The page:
Members of the Agua Caliente tribe helped build the railroad through the Coachella Valley.

“The minority residents of Section 14 … homes were destroyed by a city-engineered holocaust,” wrote Loren Miller Jr. in a 1968 report to the state attorney general.

Bordered by Alejo and Ramon roads, Indian Canyon Drive and Sunrise Way, Section 14 is one square mile. Today, it’s one of the most valuable pieces of real estate in all of the Coachella Valley.

The current exhibit at the Agua Caliente Cultural Museum, Section 14: The Other Palm Springs, offers a compelling account of how one Native American tribe produced its future despite its past. The sequencing of blown-up maps and newspaper clippings (most with embedded pictures) creates a narrative. Quotes from government officials provide greater context. However, the depth and raw accounting of the Agua Caliente’s existence comes from period pictures, quotes from tribal members and council leaders’ oral histories.

Featuring a series of oversized maps, the front room chronicles the origins of Section 14. The U.S. government created a grid consisting of townships that were further reduced to square-mile pieces of land. After the railroad purchased what it wanted and/or needed, the remaining sections were numbered. The government retained all of the odd-numbered plots, and leased most of the even-numbered parcels in the Palm Springs area, including Section 14, to the tribe.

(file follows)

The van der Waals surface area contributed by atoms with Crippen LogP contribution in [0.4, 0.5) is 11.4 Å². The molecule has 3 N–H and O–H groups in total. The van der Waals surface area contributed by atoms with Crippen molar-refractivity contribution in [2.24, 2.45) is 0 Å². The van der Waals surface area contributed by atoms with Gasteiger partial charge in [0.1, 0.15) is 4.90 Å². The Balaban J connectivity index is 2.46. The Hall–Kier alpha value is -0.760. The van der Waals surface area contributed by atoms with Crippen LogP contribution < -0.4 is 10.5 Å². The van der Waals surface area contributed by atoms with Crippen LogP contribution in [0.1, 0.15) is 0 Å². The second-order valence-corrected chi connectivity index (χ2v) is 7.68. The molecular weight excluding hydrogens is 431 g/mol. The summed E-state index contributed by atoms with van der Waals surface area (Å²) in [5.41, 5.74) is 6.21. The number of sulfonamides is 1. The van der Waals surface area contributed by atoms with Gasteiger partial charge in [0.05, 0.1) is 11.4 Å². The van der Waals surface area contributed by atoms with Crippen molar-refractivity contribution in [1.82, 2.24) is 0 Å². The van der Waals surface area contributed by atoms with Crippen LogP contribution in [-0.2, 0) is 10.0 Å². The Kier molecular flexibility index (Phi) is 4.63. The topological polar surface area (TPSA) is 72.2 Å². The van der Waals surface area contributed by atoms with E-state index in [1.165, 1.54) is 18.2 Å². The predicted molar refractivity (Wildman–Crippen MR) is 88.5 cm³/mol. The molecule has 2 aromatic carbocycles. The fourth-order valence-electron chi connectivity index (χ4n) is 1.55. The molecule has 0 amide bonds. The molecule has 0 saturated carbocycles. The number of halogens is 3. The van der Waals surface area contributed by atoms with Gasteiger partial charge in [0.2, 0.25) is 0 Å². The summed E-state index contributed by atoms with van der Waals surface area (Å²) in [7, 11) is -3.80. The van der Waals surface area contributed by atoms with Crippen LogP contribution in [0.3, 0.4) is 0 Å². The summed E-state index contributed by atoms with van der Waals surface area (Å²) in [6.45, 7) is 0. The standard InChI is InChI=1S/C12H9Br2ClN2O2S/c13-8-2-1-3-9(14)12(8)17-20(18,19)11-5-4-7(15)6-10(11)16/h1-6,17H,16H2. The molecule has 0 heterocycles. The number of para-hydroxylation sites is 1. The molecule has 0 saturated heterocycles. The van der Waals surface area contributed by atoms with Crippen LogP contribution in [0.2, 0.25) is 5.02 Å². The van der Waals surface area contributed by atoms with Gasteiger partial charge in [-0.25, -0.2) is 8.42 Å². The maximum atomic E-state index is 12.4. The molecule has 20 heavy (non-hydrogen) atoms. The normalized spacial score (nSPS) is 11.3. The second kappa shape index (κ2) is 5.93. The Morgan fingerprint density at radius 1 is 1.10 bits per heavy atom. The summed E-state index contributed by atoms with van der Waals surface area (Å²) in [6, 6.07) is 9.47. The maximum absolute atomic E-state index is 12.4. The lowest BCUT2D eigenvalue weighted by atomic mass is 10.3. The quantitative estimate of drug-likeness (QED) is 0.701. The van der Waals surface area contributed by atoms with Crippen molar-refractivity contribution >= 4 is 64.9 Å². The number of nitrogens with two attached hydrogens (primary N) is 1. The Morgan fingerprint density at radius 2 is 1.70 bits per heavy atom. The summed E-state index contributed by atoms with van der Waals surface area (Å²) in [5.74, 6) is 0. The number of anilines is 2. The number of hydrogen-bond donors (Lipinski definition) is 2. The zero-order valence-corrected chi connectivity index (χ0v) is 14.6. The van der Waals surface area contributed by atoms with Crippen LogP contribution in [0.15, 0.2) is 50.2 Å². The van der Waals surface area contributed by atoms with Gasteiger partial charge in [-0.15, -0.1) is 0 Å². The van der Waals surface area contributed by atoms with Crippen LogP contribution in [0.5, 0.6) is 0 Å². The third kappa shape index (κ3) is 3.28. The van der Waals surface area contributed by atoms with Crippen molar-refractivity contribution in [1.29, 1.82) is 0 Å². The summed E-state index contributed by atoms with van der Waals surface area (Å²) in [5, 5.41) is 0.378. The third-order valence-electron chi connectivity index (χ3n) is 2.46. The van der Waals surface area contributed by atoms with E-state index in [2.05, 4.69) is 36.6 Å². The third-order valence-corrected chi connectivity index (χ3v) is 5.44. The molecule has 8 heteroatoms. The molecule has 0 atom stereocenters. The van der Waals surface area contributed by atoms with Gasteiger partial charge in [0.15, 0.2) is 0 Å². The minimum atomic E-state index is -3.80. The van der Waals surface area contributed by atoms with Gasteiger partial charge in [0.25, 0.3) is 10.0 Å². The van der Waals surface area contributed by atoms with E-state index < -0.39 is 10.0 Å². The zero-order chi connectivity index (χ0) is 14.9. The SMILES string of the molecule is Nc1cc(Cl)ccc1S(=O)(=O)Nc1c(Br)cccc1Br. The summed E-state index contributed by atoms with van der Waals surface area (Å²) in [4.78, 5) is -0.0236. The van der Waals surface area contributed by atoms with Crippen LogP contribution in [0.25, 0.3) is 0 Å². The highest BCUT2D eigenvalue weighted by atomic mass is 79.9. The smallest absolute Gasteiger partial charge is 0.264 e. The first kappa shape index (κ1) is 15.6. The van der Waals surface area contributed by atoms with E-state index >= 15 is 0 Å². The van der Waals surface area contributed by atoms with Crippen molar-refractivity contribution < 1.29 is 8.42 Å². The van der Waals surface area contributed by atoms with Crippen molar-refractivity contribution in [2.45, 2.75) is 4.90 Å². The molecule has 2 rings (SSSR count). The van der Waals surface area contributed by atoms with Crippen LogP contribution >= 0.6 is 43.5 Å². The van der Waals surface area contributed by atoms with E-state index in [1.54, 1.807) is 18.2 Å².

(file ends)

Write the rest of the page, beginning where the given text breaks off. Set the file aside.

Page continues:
There is a clear change in temperament between the two spaces that make up the exhibit. The opening room provides the needed fact-based overview of how Section 14 came to be; the maps and charts inform without being overly academic. However, it is the second room that offers insights into the human experience of the Agua Caliente who lived in Section 14.

This part of the exhibit focuses upon the journey of these Native Americans during a period roughly beginning in the 1930s. Some images, likely taken before 1930, show the Agua Caliente working to create the railroad. However, the real narrative is about the Agua Caliente’s self-determination and a focus upon their future. Their efforts produced a radical evolution from subsistence living to becoming an economic and social force within the Coachella Valley—particularly in Palm Springs.

Palm Springs once offered, as Dickens might say, “A Tale of Two Cities,” Celebrities and the wealthy, frequent visitors to the desert, employed the Native Americans to take care of their estates. In sharp contrast, Section 14 could best be described as a dilapidated shantytown.

The east side of Section 14 was pretty much desolate, save a stable and a couple of other structures. While there were some shops along Indian Canyon, the balance of the west side was taken up by housing—mainly shacks constructed from wood, tar paper and other materials, as well as trailer parks. Indoor plumbing, garbage pickup and running water were essentially nonexistent.

The adults, who understood the inadequacies of their living conditions, hid the reality from their children. One oral historian, Renona Peddington, recalls her childhood in Section 14 as “safe” and “free.” Additionally, she recalls that “no doors were locked,” and that during the summer, we “could sleep outside and look at the stars.”